MLB

MLB: These are the 10 Highest Paid Players in 2019

Mike Trout is one of the highest paid players in baseball

They may not dominate the discussion of biggest contracts ever, but there is little doubt that starting pitchers are the highest paid players in baseball these days. Six of the 10 top-earning players for 2019 are starting pitchers. For those who don’t pitch, they’ve had to hit their way to the top of the list.

Notably, while Bryce Harper and the Phillies agreed to the highest-paying MLB contract ever. Manny Machado, newly of the Padres, also has a massive contract. u

9. Justin Verlander, SP, Houston Astros (TIE)

  • 2019 Salary: $28 million

At the age of 36, Justin Verlander has not only regained his confidence and form, but he’s also back to being one of the best pitchers in the game. He hit a peak in his career back in 2011 with the American League Cy Young and MVP, but then he scuffled. However, last year with Houston he regained control and enjoyed an astonishing year that saw him vie for another Cy Young. Although coming in second, he earned every bit of his $28 millionl salary. Verlander is slated to start for the Astros on opening day.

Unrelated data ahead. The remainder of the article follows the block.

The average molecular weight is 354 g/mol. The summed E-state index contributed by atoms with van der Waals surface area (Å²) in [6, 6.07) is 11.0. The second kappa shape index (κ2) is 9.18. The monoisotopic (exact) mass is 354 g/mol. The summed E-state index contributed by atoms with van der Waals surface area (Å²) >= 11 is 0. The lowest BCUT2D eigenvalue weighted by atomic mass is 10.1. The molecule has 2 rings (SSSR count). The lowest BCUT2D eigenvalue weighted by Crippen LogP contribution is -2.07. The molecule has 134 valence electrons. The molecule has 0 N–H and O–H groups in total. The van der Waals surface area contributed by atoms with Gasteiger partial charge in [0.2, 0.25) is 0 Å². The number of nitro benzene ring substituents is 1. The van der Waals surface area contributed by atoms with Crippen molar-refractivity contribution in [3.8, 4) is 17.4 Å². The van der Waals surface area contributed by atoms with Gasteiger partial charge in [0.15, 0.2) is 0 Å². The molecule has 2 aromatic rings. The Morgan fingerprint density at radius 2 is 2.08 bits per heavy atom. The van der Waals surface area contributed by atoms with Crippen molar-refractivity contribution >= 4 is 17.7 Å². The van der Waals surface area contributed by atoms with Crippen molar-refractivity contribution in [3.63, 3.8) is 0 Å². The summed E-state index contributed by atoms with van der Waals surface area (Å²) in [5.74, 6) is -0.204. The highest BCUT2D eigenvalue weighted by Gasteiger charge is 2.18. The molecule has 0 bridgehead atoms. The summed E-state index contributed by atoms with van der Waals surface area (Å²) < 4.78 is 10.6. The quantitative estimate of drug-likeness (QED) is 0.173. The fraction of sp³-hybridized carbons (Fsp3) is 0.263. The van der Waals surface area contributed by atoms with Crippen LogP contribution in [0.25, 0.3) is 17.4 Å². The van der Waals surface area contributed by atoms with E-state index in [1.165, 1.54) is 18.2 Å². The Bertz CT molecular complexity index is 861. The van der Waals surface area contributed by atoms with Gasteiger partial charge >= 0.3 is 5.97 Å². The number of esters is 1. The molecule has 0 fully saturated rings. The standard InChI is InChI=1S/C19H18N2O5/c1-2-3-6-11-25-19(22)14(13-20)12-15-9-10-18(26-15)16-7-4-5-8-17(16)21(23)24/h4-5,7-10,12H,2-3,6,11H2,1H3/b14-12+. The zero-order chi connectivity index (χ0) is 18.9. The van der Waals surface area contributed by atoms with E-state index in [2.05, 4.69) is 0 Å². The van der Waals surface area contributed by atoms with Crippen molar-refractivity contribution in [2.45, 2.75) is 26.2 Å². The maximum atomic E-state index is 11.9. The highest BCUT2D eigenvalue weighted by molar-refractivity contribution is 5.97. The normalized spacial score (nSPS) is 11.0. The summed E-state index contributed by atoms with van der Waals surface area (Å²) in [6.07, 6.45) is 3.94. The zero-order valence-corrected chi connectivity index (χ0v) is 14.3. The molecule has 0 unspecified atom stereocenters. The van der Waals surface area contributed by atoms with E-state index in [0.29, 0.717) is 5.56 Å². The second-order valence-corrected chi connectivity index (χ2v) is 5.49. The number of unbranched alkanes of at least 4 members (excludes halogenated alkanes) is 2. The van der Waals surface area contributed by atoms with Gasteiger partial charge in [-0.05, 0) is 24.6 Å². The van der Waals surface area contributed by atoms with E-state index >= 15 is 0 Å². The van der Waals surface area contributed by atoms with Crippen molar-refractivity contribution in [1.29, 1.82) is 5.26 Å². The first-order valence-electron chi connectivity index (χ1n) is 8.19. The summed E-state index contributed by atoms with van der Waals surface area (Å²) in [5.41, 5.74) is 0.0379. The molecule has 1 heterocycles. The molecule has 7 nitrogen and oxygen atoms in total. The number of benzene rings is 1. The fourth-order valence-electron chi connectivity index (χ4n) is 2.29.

9. Albert Pujols, DH, Los Angeles Angels (TIE)

  • 2019 Salary: $28 million

Albert Pujols gets paid to hit the long ball for the Angels, which hasn’t been working out quite so well for him in the past couple of years. He’s being paid $28 million to get up four or five times per game attempting to hit it out of the park. His three NL MVP awards with the Cardinals made Pujols worthy of the 10-year, $240 million contract the Angels gave him when he signed in 2012. However, his abilities have been on the decline ever since, and 2019 is his age 39 season.